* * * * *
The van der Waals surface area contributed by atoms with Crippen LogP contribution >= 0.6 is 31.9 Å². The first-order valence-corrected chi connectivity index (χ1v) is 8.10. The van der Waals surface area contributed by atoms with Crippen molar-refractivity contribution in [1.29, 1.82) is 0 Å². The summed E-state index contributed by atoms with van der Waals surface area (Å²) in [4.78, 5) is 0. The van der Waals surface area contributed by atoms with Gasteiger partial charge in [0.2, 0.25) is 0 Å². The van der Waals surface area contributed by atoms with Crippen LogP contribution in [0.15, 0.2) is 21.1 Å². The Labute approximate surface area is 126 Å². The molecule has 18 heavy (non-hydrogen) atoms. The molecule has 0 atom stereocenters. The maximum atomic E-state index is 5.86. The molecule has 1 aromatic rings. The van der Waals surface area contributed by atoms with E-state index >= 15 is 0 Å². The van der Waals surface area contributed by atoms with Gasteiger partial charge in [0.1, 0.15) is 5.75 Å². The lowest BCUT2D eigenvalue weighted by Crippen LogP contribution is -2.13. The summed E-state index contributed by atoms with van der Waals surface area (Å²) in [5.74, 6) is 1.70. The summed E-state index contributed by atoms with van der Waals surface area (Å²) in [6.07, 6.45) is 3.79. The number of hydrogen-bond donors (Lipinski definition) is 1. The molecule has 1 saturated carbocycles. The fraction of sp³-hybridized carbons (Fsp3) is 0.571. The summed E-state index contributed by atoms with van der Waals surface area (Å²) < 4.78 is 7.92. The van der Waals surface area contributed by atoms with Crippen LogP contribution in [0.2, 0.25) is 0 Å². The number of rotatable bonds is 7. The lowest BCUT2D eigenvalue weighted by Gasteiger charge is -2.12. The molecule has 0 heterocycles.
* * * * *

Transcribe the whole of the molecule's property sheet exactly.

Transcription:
The van der Waals surface area contributed by atoms with Crippen LogP contribution >= 0.6 is 31.9 Å². The first-order valence-corrected chi connectivity index (χ1v) is 8.10. The van der Waals surface area contributed by atoms with Crippen molar-refractivity contribution in [1.29, 1.82) is 0 Å². The summed E-state index contributed by atoms with van der Waals surface area (Å²) in [4.78, 5) is 0. The van der Waals surface area contributed by atoms with Gasteiger partial charge in [0.2, 0.25) is 0 Å². The van der Waals surface area contributed by atoms with Crippen LogP contribution in [0.15, 0.2) is 21.1 Å². The Labute approximate surface area is 126 Å². The molecule has 18 heavy (non-hydrogen) atoms. The molecule has 0 atom stereocenters. The maximum atomic E-state index is 5.86. The molecule has 1 aromatic rings. The van der Waals surface area contributed by atoms with E-state index >= 15 is 0 Å². The van der Waals surface area contributed by atoms with Gasteiger partial charge in [0.1, 0.15) is 5.75 Å². The lowest BCUT2D eigenvalue weighted by Crippen LogP contribution is -2.13. The summed E-state index contributed by atoms with van der Waals surface area (Å²) in [5.74, 6) is 1.70. The summed E-state index contributed by atoms with van der Waals surface area (Å²) in [6.07, 6.45) is 3.79. The number of hydrogen-bond donors (Lipinski definition) is 1. The molecule has 1 saturated carbocycles. The fraction of sp³-hybridized carbons (Fsp3) is 0.571. The summed E-state index contributed by atoms with van der Waals surface area (Å²) < 4.78 is 7.92. The van der Waals surface area contributed by atoms with Crippen LogP contribution in [0.2, 0.25) is 0 Å². The number of rotatable bonds is 7. The lowest BCUT2D eigenvalue weighted by Gasteiger charge is -2.12. The molecule has 0 heterocycles.